Science editor visits Albion-Q&A with Jake Yeston

Founded in 1880 by Thomas Edison, Science is an interdisciplinary journal with a weekly publication that averages about 15 scientific articles. Jake Yeston, senior editor of Science magazine, received his bachelor’s degree in chemistry from Harvard University in 1996 and his PhD in Chemistry from University of California-Berkeley in 2001. After postdoctoral research in various fields of chemistry in Germany and Maryland, Yeston joined the staff of Science in 2004. As a senior editor, Yeston edits and handles the peer-review process for manuscripts submitted in chemistry. On Oct. 30, Yeston sat down with The Pleiad to answer some questions.

P: How did you end up with a career in the unique niche of science writing and editing, and did you have equal passions for science and writing during college?

Y:I don’t really consider myself a science writer; I consider myself a science editor. When I was in high school, I think I was equally excited about both science and English. The thing that intimidated me about English was reading long books and writing long papers. The thing that I liked about going into science was that you never had to write 10-page papers—you could write things that were relatively short. That was one of the things that appealed to me, but I think it’s fair to say that I was always interested in the writing aspect of science and scientific presentation.

P: As a senior editor, are you responsible for editing both primary scientific manuscripts and commentary written for a non-expert audience?

Y:I work pretty exclusively with the primary researchers; that’s essentially my whole job. I interface with news writers and commentary writers in the sense that they touch base with me sometimes and say, “there aren’t many mistakes in this right?” But for the most part, my job responsibilities are to evaluate and edit the original research submissions that come to Science in chemistry. Scientists submit papers, and I look them over and send them to peer review. Then, if we decide to accept them for publication, I try to clear up the presentation as much as I can to make them accessible to a broad audience.

P: When selecting research articles for publication, what makes an article stand out from others?

Y:I think the most important thing we look for in Science is how well differentiated it is from related work in its field. The goal of Science actually is to publish papers in many disciplines so that readers in disciplines that are different from the one the paper is in will find interesting.  We publish relatively few papers because we want the journal to stay thin; we want people to feel comfortable taking it on an airplane. So because of that, if you want a diverse range of subjects, and you want the journal to stay thin, what that means is that you publish relatively few chemistry papers because you publish relatively few in any field. Every issue of the journal you want to have a chemistry paper, a physics paper, an ecology paper and an astonomy paper. So, the most important criteria is that you have to consider that if you’re looking at an astronomer  and I take a chemistry paper, that chemistry paper might be the only chemistry paper  the astronomer reads that month. The question is whether that chemistry paper giving the astronomer an accurate sense of what’s at the top of the field. They shouldn’t have to think there’s a better paper out there, and I’m just not seeing it. That’s how we think about things.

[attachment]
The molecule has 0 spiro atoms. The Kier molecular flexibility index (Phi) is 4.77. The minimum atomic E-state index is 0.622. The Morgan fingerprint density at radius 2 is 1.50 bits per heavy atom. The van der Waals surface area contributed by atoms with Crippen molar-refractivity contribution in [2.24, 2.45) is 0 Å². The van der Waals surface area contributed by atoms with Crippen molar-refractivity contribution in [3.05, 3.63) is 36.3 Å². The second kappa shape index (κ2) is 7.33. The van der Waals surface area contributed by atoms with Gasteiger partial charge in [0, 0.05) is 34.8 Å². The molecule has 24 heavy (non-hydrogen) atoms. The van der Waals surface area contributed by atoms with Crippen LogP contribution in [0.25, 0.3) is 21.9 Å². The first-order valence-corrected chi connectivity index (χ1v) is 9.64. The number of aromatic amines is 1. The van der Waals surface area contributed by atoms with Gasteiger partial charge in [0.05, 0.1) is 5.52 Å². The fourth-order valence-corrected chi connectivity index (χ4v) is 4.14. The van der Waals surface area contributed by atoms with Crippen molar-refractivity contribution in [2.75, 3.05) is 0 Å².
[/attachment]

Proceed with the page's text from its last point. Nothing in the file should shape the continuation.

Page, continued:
P: What do you enjoy the most about your job, and what frustrations do you encounter?

Y:What I enjoy most about my job is when I really help an author clear up what they are trying to say, and they tell me that they appreciate it. It really makes me feel like I’ve done a service to the scientific community as a whole because it’s complicated research, and I think that even scientists who are really outstanding at conceiving and performing the experiment sometimes have trouble explaining what they did. It’s very gratifying when I help them and they recognize that I help them, and we feel like we’ve created something that is better than it was before. My biggest frustration really is that I have to reject a lot of papers. I reject two out of every three papers that cross my desk, and very often authors aren’t too happy about that. And I have to talk on the phone to them, and I have to try and be good natured about it; I also have to make sure that I don’t really alienate them because oftentimes we will still want them to send us papers in the future. It’s just maybe this particular paper wasn’t the one we were looking for. It can be really challenging.

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